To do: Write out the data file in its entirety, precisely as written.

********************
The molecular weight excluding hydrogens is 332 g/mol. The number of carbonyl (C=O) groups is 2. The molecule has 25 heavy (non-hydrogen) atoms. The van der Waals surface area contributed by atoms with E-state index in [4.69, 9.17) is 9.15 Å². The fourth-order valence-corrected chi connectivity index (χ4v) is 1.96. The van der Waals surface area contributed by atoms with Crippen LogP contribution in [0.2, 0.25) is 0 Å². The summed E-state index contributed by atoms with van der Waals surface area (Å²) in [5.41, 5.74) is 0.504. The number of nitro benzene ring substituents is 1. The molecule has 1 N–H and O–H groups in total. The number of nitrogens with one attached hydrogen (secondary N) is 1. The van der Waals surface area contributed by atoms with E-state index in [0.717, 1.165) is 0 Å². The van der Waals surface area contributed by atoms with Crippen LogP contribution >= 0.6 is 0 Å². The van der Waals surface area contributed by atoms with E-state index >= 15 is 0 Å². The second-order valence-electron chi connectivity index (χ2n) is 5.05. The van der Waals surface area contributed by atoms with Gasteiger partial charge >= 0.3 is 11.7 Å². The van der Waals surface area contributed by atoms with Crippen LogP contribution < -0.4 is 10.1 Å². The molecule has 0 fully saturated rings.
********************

The molecular weight excluding hydrogens is 332 g/mol. The number of carbonyl (C=O) groups is 2. The molecule has 25 heavy (non-hydrogen) atoms. The van der Waals surface area contributed by atoms with E-state index in [4.69, 9.17) is 9.15 Å². The fourth-order valence-corrected chi connectivity index (χ4v) is 1.96. The van der Waals surface area contributed by atoms with Crippen LogP contribution in [0.2, 0.25) is 0 Å². The summed E-state index contributed by atoms with van der Waals surface area (Å²) in [5.41, 5.74) is 0.504. The number of nitro benzene ring substituents is 1. The molecule has 1 N–H and O–H groups in total. The number of nitrogens with one attached hydrogen (secondary N) is 1. The van der Waals surface area contributed by atoms with E-state index in [0.717, 1.165) is 0 Å². The van der Waals surface area contributed by atoms with Crippen LogP contribution >= 0.6 is 0 Å². The van der Waals surface area contributed by atoms with E-state index >= 15 is 0 Å². The second-order valence-electron chi connectivity index (χ2n) is 5.05. The van der Waals surface area contributed by atoms with Gasteiger partial charge >= 0.3 is 11.7 Å². The van der Waals surface area contributed by atoms with Crippen LogP contribution < -0.4 is 10.1 Å². The molecule has 0 fully saturated rings.